Posted to the Ethnos Project by on January 15th, 2013

Wouldn’t you know it! Soon after Rachael Petersen joined up with the Ethnos Project, she turned the proverbial microphone on me and conducted a proper interview. I thought I’d post a link from here to the interview posted on Rachael’s site www.globalnativenetworks.com.

Cheers,
Mark Oppenneer

Read the Interview

From Rachel’s post: “The Ethnos Project site itself avoids editorializing, serving more as a neutral compilation of useful resources for those who might want to form their own opinion about the transformative power of tech. Try as I might, I couldn’t quite place the creator’s own ICT4D ideology amid the site’s current framework. So I sought out Mark’s voice: did he consider himself a tech-optimistic? Where did this Ethnos Project idea come from and where did he hope it would go?”

Here are my answers to Rachael’s questions:

1) How did you get interested in the intersection of technology, “development,” and Indigenous peoples?

That’s a good question considering I am not strictly a technologist, I haven’t worked in “development”, and I do not belong to an Indigenous culture. The answer lies somewhere between my love of story, my experience as a web developer, and my fascination with the human condition.

I have a life-long love of narrative. I enjoy listening to and telling stories – especially ones that come from places I am not. So I began to study story traditions from around world, a process that eventually became the focus of a Master’s degree in Mythology and Oral Tradition. I have also been a web designer and developer since the before times. I grew up as a denizen of the World Wide Web. These two parts of me, which used to occupy very different spaces, merged when I entered a doctoral program in Communications & Rhetoric. My research focused on the cultural impacts of ICTs when used by Indigenous peoples to sustain and stimulate their traditional knowledge. As an extension of that research, I have become interested in a variety of issues which involve technology and indigeneity, culture and development, ICT4D, digital humanities, and so on.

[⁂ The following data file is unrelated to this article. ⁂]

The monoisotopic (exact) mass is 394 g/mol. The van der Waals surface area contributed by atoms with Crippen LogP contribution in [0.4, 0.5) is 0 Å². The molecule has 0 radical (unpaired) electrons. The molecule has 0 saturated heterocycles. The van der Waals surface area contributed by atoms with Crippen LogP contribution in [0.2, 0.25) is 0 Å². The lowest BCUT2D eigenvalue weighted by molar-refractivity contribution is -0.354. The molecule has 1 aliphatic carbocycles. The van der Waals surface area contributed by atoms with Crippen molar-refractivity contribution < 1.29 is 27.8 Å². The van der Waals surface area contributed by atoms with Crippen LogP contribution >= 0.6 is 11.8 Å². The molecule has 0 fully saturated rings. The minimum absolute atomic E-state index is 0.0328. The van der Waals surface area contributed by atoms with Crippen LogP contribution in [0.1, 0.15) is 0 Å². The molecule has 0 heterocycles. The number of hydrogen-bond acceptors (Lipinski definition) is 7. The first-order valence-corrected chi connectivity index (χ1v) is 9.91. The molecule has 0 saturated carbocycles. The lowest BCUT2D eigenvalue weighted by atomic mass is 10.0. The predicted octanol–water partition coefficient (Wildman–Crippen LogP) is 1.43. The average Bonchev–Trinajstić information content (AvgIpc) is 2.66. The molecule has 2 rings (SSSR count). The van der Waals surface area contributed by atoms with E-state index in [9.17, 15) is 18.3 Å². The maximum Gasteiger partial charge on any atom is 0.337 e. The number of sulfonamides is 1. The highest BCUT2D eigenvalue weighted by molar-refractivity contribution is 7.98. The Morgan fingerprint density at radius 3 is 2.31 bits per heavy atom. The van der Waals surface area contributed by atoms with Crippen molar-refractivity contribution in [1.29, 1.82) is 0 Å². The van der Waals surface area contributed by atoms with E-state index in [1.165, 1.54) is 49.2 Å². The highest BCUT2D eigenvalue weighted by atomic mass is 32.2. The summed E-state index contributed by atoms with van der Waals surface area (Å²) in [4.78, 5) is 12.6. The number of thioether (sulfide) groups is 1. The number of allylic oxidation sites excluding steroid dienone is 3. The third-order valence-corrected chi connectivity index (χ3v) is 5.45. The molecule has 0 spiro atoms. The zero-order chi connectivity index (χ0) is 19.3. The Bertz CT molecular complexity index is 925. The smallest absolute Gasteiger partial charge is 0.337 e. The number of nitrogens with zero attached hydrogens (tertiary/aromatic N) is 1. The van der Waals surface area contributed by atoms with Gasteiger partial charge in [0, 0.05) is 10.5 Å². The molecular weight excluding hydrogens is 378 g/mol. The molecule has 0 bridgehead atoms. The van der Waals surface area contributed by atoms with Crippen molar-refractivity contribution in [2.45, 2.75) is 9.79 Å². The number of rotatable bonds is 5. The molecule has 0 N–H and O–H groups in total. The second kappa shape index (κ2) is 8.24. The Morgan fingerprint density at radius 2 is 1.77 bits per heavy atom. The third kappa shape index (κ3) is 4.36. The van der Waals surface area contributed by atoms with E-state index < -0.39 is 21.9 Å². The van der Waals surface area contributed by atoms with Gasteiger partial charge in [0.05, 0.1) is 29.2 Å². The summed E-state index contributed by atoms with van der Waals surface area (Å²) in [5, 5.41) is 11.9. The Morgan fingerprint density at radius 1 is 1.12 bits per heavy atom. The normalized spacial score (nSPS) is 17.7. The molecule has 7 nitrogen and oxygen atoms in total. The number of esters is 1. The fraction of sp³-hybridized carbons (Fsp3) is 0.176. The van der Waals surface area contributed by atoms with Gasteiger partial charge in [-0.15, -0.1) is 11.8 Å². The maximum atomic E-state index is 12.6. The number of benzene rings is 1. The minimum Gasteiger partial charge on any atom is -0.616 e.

2) Tell me a bit about the creation of the Ethnos Project.

I started the site in 2008 as a research portal in the same spirit as Ismael Peña-López’ ICTlogy website. It was a place to collect resources and collate my thoughts. As well, it became a web development sandbox as I started using it to build some prototype custom databases to house my notes (I finally settled on WordPress as the content management system). I also started using social media platforms along with the site to reach out and connect with other people who share similar interests. Over the last five years, I have tried to make the Ethnos Project a research destination – next, I’d like to see it become a research community.

3) What is the most exciting new trend or project in ICT4D that you’ve seen in recent years?